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Goodbye, Rosetta! This is how you can watch the end of an amazing mission today

The European Space Agency is all set to crash its historical Rosetta spacecraft into a comet, two years after it began its probe in 2014. The Rosetta mission will end with a controlled descent

India TV News Desk, Washington [ Published on: September 30, 2016 12:05 IST ]
Goodbye, Rosetta! This is how you can watch the end of an
Goodbye, Rosetta! This is how you can watch the end of an amazing mission today

The European Space Agency is all set to crash its historical Rosetta spacecraft into a comet, two years after it began its probe in 2014.


 

The Rosetta mission will end with a controlled descent to the Comet 67P/Churyumov-Gerasimenko's surface at around 7:20 a.m. EDT (4:50 PM IST).

 

The spacecraft is not expected to survive the impact with Comet 67P.

 

Rosetta has served scientists well, through a wealth of information that it sent during its closest approach to the Sun.

 

The grand finale Rosetta spacecraft can be watched by tuning to Livestream via rosetta.esa.int.

 

Science and space enthusiasts can also check out the coverage on NASA TV and the agency’s website from 6:15 to 8 a.m. EDT Friday (3:45 PM to 5:30 PM IST) today with commentary, interviews and analysis from NASA.

 

According to European Space Agency scientists, they are ending the mission because the spacecraft’s ever-increasing distance from the sun has resulted in significantly reduced solar power to operate the spacecraft and its instruments.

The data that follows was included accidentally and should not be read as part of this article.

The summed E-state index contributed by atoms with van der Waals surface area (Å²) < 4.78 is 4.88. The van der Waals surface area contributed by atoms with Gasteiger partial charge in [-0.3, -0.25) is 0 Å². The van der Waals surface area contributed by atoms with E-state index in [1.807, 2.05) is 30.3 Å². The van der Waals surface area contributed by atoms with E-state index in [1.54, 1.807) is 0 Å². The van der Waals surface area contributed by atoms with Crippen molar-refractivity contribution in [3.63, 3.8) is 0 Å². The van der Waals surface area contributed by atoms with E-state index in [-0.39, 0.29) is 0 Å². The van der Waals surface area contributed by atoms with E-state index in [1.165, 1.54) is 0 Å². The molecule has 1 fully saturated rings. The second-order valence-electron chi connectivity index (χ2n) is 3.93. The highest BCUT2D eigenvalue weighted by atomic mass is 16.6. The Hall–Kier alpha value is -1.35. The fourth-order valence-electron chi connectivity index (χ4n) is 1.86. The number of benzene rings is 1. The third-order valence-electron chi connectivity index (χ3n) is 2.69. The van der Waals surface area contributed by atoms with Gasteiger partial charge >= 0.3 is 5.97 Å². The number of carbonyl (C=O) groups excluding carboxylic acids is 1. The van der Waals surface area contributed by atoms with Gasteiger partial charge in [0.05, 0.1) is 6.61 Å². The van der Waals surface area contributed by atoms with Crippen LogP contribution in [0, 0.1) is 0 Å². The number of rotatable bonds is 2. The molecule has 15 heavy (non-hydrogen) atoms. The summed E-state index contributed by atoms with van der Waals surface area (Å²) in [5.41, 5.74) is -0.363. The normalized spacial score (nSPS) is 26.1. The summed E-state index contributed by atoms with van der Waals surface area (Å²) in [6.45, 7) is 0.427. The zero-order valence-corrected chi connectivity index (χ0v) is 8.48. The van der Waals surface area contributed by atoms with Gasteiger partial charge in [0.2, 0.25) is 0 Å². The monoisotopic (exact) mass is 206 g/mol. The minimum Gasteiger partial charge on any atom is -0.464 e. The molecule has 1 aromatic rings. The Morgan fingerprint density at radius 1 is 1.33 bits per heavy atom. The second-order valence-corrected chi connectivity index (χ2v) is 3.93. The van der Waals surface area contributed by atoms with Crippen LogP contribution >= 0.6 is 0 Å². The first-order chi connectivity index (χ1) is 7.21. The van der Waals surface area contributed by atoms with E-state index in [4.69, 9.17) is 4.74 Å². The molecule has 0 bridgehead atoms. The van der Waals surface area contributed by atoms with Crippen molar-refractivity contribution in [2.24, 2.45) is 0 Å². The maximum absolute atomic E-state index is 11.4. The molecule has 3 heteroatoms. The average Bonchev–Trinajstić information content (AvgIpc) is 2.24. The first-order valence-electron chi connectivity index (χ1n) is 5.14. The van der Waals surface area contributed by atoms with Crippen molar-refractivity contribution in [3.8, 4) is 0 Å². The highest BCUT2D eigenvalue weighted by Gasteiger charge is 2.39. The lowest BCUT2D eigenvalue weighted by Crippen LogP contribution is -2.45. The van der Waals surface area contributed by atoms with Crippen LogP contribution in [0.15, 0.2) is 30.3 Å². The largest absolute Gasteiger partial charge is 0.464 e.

The Rosetta spacecraft probe, launched in 2004 carrying 11 science instruments, with number of contributions from NASA, arrived at its destination comet on August 6, 2014.

 

The spacecraft is the first mission in history to rendezvous with a comet and escort it as it orbits the sun.

 

Since its arrival at the comet, this historical spacecraft has captured more than 116,000 images during its 12-year mission to track a comet. It has also revealed what comets look like, what they are made of and how a comet changes as it is subjected to the increasing intensity of the sun's radiation, the European Space Agency said.

 

After two years of living with the comet, sending back an unprecedented wealth of information during its closest approach to the Sun, Rosetta and the comet are now heading out beyond the orbit of Jupiter again.

 

Travelling farther from the Sun than ever before, and faced with a significant reduction in solar power that it needs to operate, Rosetta’s destiny has been set - it will follow Philae down onto the surface of the comet, the European Space Agency said in a statement.

 

The final hours of descent will enable Rosetta to make many once-in-a-lifetime measurements, including analysing gas and dust closer to the surface than ever possible before, and taking very high resolution images of the comet nucleus, including the open pits of the Ma’at region, where the spacecraft is expected to make its controlled impact, the space agency said.

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